The poem is not, of course, in any way required to appear on the device. It may choose to appear in a more tactile medium – in the book, the magazine, the chapbook, the broadsheet – but the totalizing nature of the device means that this gesture is increasingly to choose irrelevance. Books and journals, magazines and newspapers, are more and more frequently available only in electronic formats. People demand that what they read appear on whatever screen they happen to be holding in their hands. In a culture where all eyes are on devices (rarely straying from them even long enough to cross the street, eat dinner, or make love), there is a real risk that the poem chooses irrelevance by not appearing through that medium.

Choosing not to have poetry appear as machine content also risks reinforcing more absolutely the division between a broader popular culture (for which poetry is at best a curiosity) and the narrow elitist culture of poets and their readers. This division has long been widening. Refusing to have poetry appear on the device threatens to make the distance untraversable. If poetry insists on being obscure, not only by way of form and sensibility but also by way of inaccessibility through popular media, there are few who will bother to go looking for it.

The choice that the device presents to the poem, therefore, is either to appear (and become content-image-data before poem) or not to appear (and risk irrelevance and elitism), and the choice is not without moral implication, because the purpose of content is to lead unreflexively from one swipe or click to the other (swipe, swipe, swipe – click, click, click). It is to facilitate rapid and effortless consumption, to put eyes on advertisement after advertisement. Its function is to distract and sedate so that its consumers can be analyzed and in this way better targeted.

In other words, it is no longer religion that opiates the masses. It hasn’t been since the television occupied the space formerly reserved for the household shrine. It certainly isn’t now that the handheld device occupies the space formerly reserved for prayer beads, each flick of the thumb counting another Instagram Hail Mary, another Facebook Our Father. We no longer need religion to sedate ourselves. We have pro sports and reality television, social media and augmented reality, all in the palms of our hands. Why should we rely on some future religious paradise to distract ourselves from our socio-political problems when the paradise of the present is available on our twitter feeds and our YouTube channels? Content is now the opiate of the masses.

To the extent that poetry subordinates itself to the logic of the device, therefore, to the extent that it becomes just another set of content to sedate and tranquilize users, something to flick through idly – neither active nor passive, merely idling, like a car with the engine running but the transmission in park – it ceases to perform the function of art. It ceases to provoke, to defamiliarize, to discomfort. It consents to serve an economic logic, not just of its own production (as art always does to one degree or another, whether serving the honour of a patron or the bottom line of a publisher), but also of the whole culture of the device, of content exchanged for advertizing and analytics. It becomes merely one more pill in the bottle of cultural sedatives that the device keeps ever close to hand.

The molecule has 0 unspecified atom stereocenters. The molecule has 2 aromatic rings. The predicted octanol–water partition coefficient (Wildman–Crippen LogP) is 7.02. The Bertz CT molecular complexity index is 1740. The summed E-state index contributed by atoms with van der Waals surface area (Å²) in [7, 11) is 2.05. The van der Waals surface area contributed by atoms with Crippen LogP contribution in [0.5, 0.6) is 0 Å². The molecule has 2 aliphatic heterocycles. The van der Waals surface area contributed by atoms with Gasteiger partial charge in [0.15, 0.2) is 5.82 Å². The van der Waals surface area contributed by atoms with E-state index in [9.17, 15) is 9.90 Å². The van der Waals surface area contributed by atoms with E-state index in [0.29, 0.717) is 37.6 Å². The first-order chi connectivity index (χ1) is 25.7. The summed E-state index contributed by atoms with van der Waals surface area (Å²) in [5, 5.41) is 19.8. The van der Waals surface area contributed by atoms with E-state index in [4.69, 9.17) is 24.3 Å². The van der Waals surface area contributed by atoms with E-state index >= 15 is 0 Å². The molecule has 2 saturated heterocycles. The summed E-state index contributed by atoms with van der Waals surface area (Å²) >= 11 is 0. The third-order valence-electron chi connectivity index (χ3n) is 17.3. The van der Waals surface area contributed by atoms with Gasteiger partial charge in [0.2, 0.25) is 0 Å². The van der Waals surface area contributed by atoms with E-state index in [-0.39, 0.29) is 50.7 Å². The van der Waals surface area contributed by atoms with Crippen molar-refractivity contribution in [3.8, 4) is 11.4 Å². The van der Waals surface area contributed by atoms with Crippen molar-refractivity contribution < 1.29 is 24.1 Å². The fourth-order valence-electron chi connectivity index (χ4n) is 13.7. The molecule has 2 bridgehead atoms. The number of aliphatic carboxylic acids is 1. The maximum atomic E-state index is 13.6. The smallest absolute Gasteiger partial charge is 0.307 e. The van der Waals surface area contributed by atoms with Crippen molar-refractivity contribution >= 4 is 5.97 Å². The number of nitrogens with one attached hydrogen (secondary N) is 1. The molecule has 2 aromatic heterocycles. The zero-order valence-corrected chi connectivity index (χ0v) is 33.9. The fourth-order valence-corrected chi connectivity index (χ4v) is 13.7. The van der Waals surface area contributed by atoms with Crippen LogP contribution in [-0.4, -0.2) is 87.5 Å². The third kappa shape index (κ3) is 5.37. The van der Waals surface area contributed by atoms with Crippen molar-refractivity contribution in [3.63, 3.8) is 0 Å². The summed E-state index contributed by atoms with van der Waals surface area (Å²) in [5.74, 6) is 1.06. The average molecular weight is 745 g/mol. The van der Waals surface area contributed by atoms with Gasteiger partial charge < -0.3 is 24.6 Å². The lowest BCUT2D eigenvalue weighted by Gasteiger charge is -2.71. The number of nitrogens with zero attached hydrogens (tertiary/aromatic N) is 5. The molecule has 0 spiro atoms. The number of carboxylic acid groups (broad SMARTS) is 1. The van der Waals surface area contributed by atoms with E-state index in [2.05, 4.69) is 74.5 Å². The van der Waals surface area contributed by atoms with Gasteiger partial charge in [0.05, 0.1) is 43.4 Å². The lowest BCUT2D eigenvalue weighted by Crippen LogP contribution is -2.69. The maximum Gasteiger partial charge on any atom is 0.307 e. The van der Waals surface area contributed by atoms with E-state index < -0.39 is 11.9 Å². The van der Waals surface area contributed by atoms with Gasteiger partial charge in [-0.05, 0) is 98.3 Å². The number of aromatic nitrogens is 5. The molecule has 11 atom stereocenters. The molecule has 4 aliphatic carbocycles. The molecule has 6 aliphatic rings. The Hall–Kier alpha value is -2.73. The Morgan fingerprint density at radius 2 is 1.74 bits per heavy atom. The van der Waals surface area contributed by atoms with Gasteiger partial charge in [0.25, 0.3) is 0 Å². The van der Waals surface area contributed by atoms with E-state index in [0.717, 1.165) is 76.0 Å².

I’m not much for live radio, so I never heard any of David Cayley’s radio documentaries when they aired on CBC Radio’s Ideas, but the podcasts of those shows played a significant role in my post-university intellectual life. They introduced me to the work of Ivan Illich and Rene Girard, and they deepened my appreciation for a number of other thinkers, like Simone Weil, Charles Tayler, and Richard Kearney.

Cayley was also gracious enough to meet with me in person a few years ago, and though our conversation was unexpectedly shortened, I have always looked back with appreciation on his willingness to sit and talk with an absolute stranger about Ivan Illich and homeschooling. Our very brief interaction left me with the impression of a man characterized by what I call intellectual hospitality, by an openness to ideas as a place for people to share themselves, and there are few greater compliments that I can offer.

So I’m truly pleased to see that Cayley has launched a new website to host some of his radio shows that are no longer available elsewhere. The shows are free and include the the ones on Ivan Illich and Simone Weil that I enjoyed so much. There are also links to additional shows hosted by other sites, a blog of long-form essays, and information about Cayley’s books.  There is a lifetime of shared ideas here, and you could hardly spend your free time better this holiday than by sharing in those ideas yourself.

There is no perhaps in God.  God is and is not and is to come and may be and in every case surpasses our human categories of being and time, but there is no perhaps in God, because every perhaps is limited by happanstance.  There is perhaps only in the human.

I’ve been reading Gravity and Grace by Simone Weil again, and I was arrested this time by her idea of thickness, where what lies between us and God is the infinite thickness of time and space. 

In the section called The Cross, she writes, “God wears Himself out through the infinite thickness of time and space in order to reach the soul and to captivate it. […] It has in its turn, but gropingly, to cross the infinite thickness of time and space in search of Him whom it loves. It is thus that the soul, starting from the opposite end, makes the same journey that God made towards it.” A little later she says, “We have to cross the infinite thickness of time and space — and God has to do it first, because he comes to us first,” and then again, “God crosses through the thickness of the world to come to us.”